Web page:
Wednesday, April 3, 2013

The Better Man - Anita Nair

This is certainly Anita Nair's best work in my opinion. Having read her novels 'Ladies Coupe', 'Mistress', 'Lessons in Forgetting' and 'Cut Like Wound', apart from her children's stories and other writings I was truly impressed by her perspective, intensity, honesty and depth in this, her first novel. Maybe that's what gets me - how did she write this story from a man's perspective and make it sound so convincing? How does she get so many things right in her first novel? The richness of her language is a given but its the insight into the characters and their motives that make 'The Better Man' a compelling read. Anita explores new paths all the time which is her greatest strength. It could also be her greatest weakness because it could well compromise her in terms of popular awards and recognition. But I'd rather she be this way, boldly exploring new themes in a most unapologetic manner which is what defines her.

Penguin India, 361 p, Rs. 399
'The Better  Man' is based in the village of Kaikurussi in Kerala. Meek Mukundan Nair, who has been and still continues to be under the domineering influence of his father Achyutan Nair, has returned to his village and his ancestral home after retiring from a public sector company in Bangalore. At fifty nine, Mukundan, a bachelor all his life, lives alone, haunted by the death of his mother who had begged him to take her faraway from the tyranny of his father. His father lives on, opposite this ancestral house with his mistress and his second family. With the helpful aide Krishnan Nair for company, Mukundan wonders how to get on with his life in this small village where the biggest events happen at Shankar's Tea Stall and nothing goes without the blessings of Power House Ramakrishnan who has won a lottery and become the richest man in town.

Enter the painter One-screw-loose Bhasi who is eccentric but who is known to have healing powers. Bhasi comes to paint Mukundan's house and ends up being his confidante, drinking partner and healer. Mukundan finds the strength to be the man he could be if he wanted, thanks to Bhasi and his unconventional therapies which include sitting in an urn. As Mukundan finds himself, he also finds love in a married woman's arms, Anjana, respect and possible fame in his acceptance on the village Committee, and starts to fantasise of how he could be a bigger and better man than his father. Caught up in the new found route to power he commits mistakes that only a weak man could, and betrays both his friend and his lover. Will  he find it in him to be a better man than his father and be the man he was supposed to be? Read 'The Better Man' to find out.

Anita Nair effortlessly brings Kaikurrissi alive. You can easily visualise the village, the tea stall, Che Kutty's booze shop, Power House Ramakrishnan's abode and his car, the various men and women who flit in and out of Mukundan's life - Kamban and Philipose, Meenakshi, Anjana and her husband Ravindran, Bhasi and his wife Damayanti. Each one of the characters come alive as multi dimensional people, as real people with real needs, and will certainly influence the way the reader sees a village in Kerala - you cannot escape them once you know them. Anita's language is poetic and adds a richness to the tale that is brilliantly told.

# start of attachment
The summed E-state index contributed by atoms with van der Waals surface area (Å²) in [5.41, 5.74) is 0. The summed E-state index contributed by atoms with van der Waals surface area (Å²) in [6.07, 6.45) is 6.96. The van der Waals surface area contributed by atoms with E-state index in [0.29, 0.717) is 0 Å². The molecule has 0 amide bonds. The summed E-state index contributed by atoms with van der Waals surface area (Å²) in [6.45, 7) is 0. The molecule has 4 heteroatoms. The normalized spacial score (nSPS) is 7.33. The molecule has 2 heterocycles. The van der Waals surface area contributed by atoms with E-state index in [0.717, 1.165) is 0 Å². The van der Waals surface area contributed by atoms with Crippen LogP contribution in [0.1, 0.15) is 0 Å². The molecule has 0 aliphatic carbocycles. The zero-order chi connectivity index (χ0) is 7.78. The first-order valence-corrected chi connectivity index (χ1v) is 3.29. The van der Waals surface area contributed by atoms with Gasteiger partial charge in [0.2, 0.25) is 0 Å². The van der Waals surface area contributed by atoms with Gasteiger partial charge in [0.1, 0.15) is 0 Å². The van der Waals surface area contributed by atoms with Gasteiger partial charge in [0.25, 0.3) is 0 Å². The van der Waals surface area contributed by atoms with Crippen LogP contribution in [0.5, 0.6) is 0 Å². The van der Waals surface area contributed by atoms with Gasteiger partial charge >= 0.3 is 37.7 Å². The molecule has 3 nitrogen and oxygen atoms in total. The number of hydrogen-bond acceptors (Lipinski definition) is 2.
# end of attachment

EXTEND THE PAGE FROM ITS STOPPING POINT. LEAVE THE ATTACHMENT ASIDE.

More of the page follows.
More than the language, the characters and the plot, what impressed me most was the way she addresses a man's deepest fears and feelings directly. It is almost as if the book is talking to you  - and that is what freaks you out because there is a Mukundan, a Bhasi, an Achyutan, a Kamban, a Philipose, a Power House Ramakrishnan and all those others within us - and she pinpoints that aspect in the reader with uncanny precision. How could she go into the unknown folds of the devious mind of men and bring that out I cannot fathom but that she does easily. So many times one feels the lines talking directly, more so when she explores the father-son angle which is always difficult for men. She goes deeper into the psyche of men, the guilt-punishment route, the lure of power and lust, the adulthood they have to contend with even when they have never fully grown up - even as old men.

And it is this feature of her writing, her sensitivity to understand the fears and doubts, the feelings and emotions that lie underneath, and her unbridled boldness to say it as it is with precise language that makes her so different and far superior to many Indian writers. Having read the few Booker prize winning stories from India, I have no doubt that 'The Better Man' easily compares in all aspects. I found it a book that was difficult to put down and despite the absence of in-your-face drama, a compelling story to read on its own which is the icing on the top. You really want to know what will happen to Mukundan and Bhasi finally. A fine read and one that I am sure most men will identify with easily (I don't know why, but I have this feeling that Anita Nair's writings may resonate more with her men readers than her women readers). Having read this, I think I might just re-read the other books as well, just to see how I view them now.  

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